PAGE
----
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Versions: (draft-bernstein-ccamp-wson-info) 00 01 02 03 04 05 06 07 08 09 10 11 12 13 14 15 16 17 18 19 20 21 22 23 24 RFC 7446

Network Working Group                                            Y. Lee
Internet Draft                                                   Huawei
Intended status: Informational                             G. Bernstein
Expires: August 2010                                  Grotto Networking
                                                                  D. Li
                                                                 Huawei
                                                             W. Imajuku
                                                                    NTT

                                                      February 18, 2010

    Routing and Wavelength Assignment Information Model for Wavelength
                         Switched Optical Networks


                     draft-ietf-ccamp-rwa-info-07.txt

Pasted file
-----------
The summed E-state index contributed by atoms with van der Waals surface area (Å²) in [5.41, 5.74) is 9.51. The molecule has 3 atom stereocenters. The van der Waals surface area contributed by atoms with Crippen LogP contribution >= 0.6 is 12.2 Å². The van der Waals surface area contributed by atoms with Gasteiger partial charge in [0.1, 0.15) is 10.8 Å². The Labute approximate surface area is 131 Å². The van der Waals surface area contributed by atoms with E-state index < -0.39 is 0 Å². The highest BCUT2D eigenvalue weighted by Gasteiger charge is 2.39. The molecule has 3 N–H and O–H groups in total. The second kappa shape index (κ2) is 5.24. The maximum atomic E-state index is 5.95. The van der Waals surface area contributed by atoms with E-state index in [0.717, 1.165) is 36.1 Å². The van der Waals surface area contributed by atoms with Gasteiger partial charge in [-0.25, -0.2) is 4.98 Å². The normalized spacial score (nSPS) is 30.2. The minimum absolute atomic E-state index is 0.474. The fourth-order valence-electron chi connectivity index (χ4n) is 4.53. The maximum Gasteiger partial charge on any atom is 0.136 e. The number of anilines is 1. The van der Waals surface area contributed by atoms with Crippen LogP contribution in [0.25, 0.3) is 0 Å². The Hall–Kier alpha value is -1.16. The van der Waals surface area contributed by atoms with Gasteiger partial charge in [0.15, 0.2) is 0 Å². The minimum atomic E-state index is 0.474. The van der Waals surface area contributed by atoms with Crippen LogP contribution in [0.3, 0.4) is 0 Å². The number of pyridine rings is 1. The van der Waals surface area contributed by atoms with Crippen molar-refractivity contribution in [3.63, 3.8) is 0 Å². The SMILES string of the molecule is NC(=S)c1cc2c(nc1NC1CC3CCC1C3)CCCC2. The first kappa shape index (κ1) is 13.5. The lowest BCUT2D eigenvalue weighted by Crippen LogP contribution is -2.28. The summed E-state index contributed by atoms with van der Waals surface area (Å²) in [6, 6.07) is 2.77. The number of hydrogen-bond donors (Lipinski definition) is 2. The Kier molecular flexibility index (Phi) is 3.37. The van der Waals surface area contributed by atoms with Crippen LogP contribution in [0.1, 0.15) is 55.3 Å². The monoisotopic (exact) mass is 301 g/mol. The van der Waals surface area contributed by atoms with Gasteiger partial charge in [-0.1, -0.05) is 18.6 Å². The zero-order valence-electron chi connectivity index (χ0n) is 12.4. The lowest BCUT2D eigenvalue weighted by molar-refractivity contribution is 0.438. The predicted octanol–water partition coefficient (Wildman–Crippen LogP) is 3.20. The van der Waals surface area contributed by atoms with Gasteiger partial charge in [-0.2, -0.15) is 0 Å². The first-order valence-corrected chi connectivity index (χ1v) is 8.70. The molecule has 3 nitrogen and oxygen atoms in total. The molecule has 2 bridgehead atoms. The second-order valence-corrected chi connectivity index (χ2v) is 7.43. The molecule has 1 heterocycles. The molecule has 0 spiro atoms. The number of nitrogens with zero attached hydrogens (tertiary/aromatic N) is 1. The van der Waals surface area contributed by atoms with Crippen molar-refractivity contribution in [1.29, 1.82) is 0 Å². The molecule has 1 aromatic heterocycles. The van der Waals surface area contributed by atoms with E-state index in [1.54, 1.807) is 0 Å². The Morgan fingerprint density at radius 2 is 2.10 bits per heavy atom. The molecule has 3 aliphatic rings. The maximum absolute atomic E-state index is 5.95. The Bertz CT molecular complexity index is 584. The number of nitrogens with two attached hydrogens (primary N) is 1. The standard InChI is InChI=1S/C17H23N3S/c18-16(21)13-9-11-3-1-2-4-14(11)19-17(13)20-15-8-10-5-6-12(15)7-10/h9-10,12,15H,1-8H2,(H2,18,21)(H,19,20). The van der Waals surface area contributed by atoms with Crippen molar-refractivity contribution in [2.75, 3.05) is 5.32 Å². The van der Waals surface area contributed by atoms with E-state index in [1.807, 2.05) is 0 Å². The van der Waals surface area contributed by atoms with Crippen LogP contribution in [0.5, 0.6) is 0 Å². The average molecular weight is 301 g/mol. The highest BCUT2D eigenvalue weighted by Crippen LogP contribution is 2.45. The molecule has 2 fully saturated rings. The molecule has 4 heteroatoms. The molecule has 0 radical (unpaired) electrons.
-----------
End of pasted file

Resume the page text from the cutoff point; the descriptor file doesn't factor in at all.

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Copyright Notice



   Copyright (c) 2010 IETF Trust and the persons identified as the
   document authors.  All rights reserved.




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   This document is subject to BCP 78 and the IETF Trust's Legal
   Provisions Relating to IETF Documents
   (http://trustee.ietf.org/license-info) in effect on the date of
   publication of this document. Please review these documents
   carefully, as they describe your rights and restrictions with respect
   to this document.  Code Components extracted from this document must
   include Simplified BSD License text as described in Section 4.e of
   the Trust Legal Provisions and are provided without warranty as
   described in the Simplified BSD License.

Abstract

   This document provides a model of information needed by the routing
   and wavelength assignment (RWA) process in wavelength switched
   optical networks (WSONs).  The purpose of the information described
   in this model is to facilitate constrained lightpath computation in
   WSONs. This model takes into account compatibility constraints
   between WSON signal attributes and network elements but does not
   include constraints due to optical impairments. Aspects of this
   information that may be of use to other technologies utilizing a
   GMPLS control plane are discussed.



Table of Contents


   1. Introduction...................................................3
      1.1. Revision History..........................................4
         1.1.1. Changes from 01......................................4